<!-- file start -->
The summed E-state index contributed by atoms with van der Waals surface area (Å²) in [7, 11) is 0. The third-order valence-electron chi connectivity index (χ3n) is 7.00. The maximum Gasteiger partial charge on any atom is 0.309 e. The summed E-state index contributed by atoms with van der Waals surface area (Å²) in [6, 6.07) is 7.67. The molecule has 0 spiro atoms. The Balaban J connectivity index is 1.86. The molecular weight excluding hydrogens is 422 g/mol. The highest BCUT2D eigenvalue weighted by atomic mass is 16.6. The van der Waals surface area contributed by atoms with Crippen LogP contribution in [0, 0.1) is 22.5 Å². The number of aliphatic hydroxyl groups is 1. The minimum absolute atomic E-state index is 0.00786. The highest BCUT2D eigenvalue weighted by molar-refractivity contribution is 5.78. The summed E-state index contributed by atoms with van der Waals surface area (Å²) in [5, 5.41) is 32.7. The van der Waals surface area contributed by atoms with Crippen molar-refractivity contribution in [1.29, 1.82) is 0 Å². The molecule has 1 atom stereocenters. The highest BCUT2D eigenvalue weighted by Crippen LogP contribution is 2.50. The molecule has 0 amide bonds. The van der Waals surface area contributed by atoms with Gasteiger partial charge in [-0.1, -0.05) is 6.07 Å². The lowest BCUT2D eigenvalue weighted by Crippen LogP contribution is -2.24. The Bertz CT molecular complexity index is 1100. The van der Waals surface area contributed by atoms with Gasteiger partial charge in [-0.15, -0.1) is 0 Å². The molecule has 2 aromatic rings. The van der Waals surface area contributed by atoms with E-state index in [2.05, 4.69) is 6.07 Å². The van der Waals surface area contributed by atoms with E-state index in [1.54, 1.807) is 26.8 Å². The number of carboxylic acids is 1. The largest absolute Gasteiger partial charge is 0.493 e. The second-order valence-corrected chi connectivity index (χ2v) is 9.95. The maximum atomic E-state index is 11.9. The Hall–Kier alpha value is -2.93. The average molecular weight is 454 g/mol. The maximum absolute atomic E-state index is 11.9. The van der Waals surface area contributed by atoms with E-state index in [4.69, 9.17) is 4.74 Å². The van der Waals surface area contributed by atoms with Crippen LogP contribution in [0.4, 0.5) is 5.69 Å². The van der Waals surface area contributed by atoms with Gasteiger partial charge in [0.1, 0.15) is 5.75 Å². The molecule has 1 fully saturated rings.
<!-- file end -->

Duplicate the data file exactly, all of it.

The summed E-state index contributed by atoms with van der Waals surface area (Å²) in [7, 11) is 0. The third-order valence-electron chi connectivity index (χ3n) is 7.00. The maximum Gasteiger partial charge on any atom is 0.309 e. The summed E-state index contributed by atoms with van der Waals surface area (Å²) in [6, 6.07) is 7.67. The molecule has 0 spiro atoms. The Balaban J connectivity index is 1.86. The molecular weight excluding hydrogens is 422 g/mol. The highest BCUT2D eigenvalue weighted by atomic mass is 16.6. The van der Waals surface area contributed by atoms with Crippen LogP contribution in [0, 0.1) is 22.5 Å². The number of aliphatic hydroxyl groups is 1. The minimum absolute atomic E-state index is 0.00786. The highest BCUT2D eigenvalue weighted by molar-refractivity contribution is 5.78. The summed E-state index contributed by atoms with van der Waals surface area (Å²) in [5, 5.41) is 32.7. The van der Waals surface area contributed by atoms with Crippen molar-refractivity contribution in [1.29, 1.82) is 0 Å². The molecule has 1 atom stereocenters. The highest BCUT2D eigenvalue weighted by Crippen LogP contribution is 2.50. The molecule has 0 amide bonds. The van der Waals surface area contributed by atoms with Gasteiger partial charge in [-0.1, -0.05) is 6.07 Å². The lowest BCUT2D eigenvalue weighted by Crippen LogP contribution is -2.24. The Bertz CT molecular complexity index is 1100. The van der Waals surface area contributed by atoms with Gasteiger partial charge in [-0.15, -0.1) is 0 Å². The molecule has 2 aromatic rings. The van der Waals surface area contributed by atoms with E-state index in [2.05, 4.69) is 6.07 Å². The van der Waals surface area contributed by atoms with E-state index in [1.54, 1.807) is 26.8 Å². The number of carboxylic acids is 1. The largest absolute Gasteiger partial charge is 0.493 e. The second-order valence-corrected chi connectivity index (χ2v) is 9.95. The maximum atomic E-state index is 11.9. The Hall–Kier alpha value is -2.93. The average molecular weight is 454 g/mol. The maximum absolute atomic E-state index is 11.9. The van der Waals surface area contributed by atoms with E-state index in [4.69, 9.17) is 4.74 Å². The van der Waals surface area contributed by atoms with Crippen LogP contribution in [0.4, 0.5) is 5.69 Å². The van der Waals surface area contributed by atoms with Gasteiger partial charge in [0.1, 0.15) is 5.75 Å². The molecule has 1 fully saturated rings.